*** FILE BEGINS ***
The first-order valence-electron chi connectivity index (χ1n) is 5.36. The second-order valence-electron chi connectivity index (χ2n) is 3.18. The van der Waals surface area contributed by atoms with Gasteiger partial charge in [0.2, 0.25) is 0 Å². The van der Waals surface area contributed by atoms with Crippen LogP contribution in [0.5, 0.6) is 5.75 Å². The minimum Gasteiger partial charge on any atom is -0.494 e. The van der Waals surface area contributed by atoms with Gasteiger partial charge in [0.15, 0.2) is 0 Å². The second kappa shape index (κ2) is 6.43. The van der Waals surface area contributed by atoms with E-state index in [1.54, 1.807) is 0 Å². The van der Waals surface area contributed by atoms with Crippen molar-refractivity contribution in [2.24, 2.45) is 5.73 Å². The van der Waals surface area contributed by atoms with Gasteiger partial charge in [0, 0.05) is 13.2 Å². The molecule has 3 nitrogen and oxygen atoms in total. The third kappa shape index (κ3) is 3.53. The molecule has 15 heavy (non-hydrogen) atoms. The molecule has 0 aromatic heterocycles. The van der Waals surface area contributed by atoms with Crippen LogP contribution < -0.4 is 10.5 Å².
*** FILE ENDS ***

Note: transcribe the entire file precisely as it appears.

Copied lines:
The first-order valence-electron chi connectivity index (χ1n) is 5.36. The second-order valence-electron chi connectivity index (χ2n) is 3.18. The van der Waals surface area contributed by atoms with Gasteiger partial charge in [0.2, 0.25) is 0 Å². The van der Waals surface area contributed by atoms with Crippen LogP contribution in [0.5, 0.6) is 5.75 Å². The minimum Gasteiger partial charge on any atom is -0.494 e. The van der Waals surface area contributed by atoms with Gasteiger partial charge in [0.15, 0.2) is 0 Å². The second kappa shape index (κ2) is 6.43. The van der Waals surface area contributed by atoms with E-state index in [1.54, 1.807) is 0 Å². The van der Waals surface area contributed by atoms with Crippen molar-refractivity contribution in [2.24, 2.45) is 5.73 Å². The van der Waals surface area contributed by atoms with Gasteiger partial charge in [0, 0.05) is 13.2 Å². The molecule has 3 nitrogen and oxygen atoms in total. The third kappa shape index (κ3) is 3.53. The molecule has 15 heavy (non-hydrogen) atoms. The molecule has 0 aromatic heterocycles. The van der Waals surface area contributed by atoms with Crippen LogP contribution < -0.4 is 10.5 Å².